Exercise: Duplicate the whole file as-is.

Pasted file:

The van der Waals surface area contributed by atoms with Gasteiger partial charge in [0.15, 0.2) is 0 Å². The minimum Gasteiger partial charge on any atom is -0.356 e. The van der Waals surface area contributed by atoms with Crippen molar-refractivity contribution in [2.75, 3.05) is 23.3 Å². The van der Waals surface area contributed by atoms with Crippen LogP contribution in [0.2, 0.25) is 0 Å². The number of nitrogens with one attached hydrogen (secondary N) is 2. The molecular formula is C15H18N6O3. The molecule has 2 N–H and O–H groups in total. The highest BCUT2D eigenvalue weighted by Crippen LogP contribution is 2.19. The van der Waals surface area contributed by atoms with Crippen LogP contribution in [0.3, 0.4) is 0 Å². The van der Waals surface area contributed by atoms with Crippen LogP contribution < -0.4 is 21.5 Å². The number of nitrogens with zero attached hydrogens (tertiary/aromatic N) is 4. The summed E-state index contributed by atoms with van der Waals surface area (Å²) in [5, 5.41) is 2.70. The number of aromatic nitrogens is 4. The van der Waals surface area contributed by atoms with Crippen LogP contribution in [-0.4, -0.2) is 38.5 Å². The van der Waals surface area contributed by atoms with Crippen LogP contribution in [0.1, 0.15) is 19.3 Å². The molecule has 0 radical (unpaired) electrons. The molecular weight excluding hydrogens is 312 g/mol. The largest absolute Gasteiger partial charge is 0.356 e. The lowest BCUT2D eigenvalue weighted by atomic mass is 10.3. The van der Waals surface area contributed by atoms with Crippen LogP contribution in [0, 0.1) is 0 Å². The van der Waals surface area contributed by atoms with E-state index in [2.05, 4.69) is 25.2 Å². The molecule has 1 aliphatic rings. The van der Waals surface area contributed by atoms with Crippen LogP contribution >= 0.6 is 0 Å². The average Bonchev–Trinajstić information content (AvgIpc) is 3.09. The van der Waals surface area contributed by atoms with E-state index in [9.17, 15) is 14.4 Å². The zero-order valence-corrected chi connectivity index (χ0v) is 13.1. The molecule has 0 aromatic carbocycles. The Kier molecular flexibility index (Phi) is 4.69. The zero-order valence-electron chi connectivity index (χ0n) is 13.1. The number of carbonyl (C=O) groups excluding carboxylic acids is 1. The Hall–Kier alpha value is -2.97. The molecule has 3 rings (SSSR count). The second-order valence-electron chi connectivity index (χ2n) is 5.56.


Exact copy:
The van der Waals surface area contributed by atoms with Gasteiger partial charge in [0.15, 0.2) is 0 Å². The minimum Gasteiger partial charge on any atom is -0.356 e. The van der Waals surface area contributed by atoms with Crippen molar-refractivity contribution in [2.75, 3.05) is 23.3 Å². The van der Waals surface area contributed by atoms with Crippen LogP contribution in [0.2, 0.25) is 0 Å². The number of nitrogens with one attached hydrogen (secondary N) is 2. The molecular formula is C15H18N6O3. The molecule has 2 N–H and O–H groups in total. The highest BCUT2D eigenvalue weighted by Crippen LogP contribution is 2.19. The van der Waals surface area contributed by atoms with Crippen LogP contribution in [0.3, 0.4) is 0 Å². The van der Waals surface area contributed by atoms with Crippen LogP contribution < -0.4 is 21.5 Å². The number of nitrogens with zero attached hydrogens (tertiary/aromatic N) is 4. The summed E-state index contributed by atoms with van der Waals surface area (Å²) in [5, 5.41) is 2.70. The number of aromatic nitrogens is 4. The van der Waals surface area contributed by atoms with Crippen LogP contribution in [-0.4, -0.2) is 38.5 Å². The van der Waals surface area contributed by atoms with Crippen LogP contribution in [0.1, 0.15) is 19.3 Å². The molecule has 0 radical (unpaired) electrons. The molecular weight excluding hydrogens is 312 g/mol. The largest absolute Gasteiger partial charge is 0.356 e. The lowest BCUT2D eigenvalue weighted by atomic mass is 10.3. The van der Waals surface area contributed by atoms with Crippen LogP contribution in [0, 0.1) is 0 Å². The van der Waals surface area contributed by atoms with E-state index in [2.05, 4.69) is 25.2 Å². The molecule has 1 aliphatic rings. The van der Waals surface area contributed by atoms with Crippen LogP contribution >= 0.6 is 0 Å². The average Bonchev–Trinajstić information content (AvgIpc) is 3.09. The van der Waals surface area contributed by atoms with E-state index in [9.17, 15) is 14.4 Å². The zero-order valence-corrected chi connectivity index (χ0v) is 13.1. The molecule has 0 aromatic carbocycles. The Kier molecular flexibility index (Phi) is 4.69. The zero-order valence-electron chi connectivity index (χ0n) is 13.1. The number of carbonyl (C=O) groups excluding carboxylic acids is 1. The Hall–Kier alpha value is -2.97. The molecule has 3 rings (SSSR count). The second-order valence-electron chi connectivity index (χ2n) is 5.56.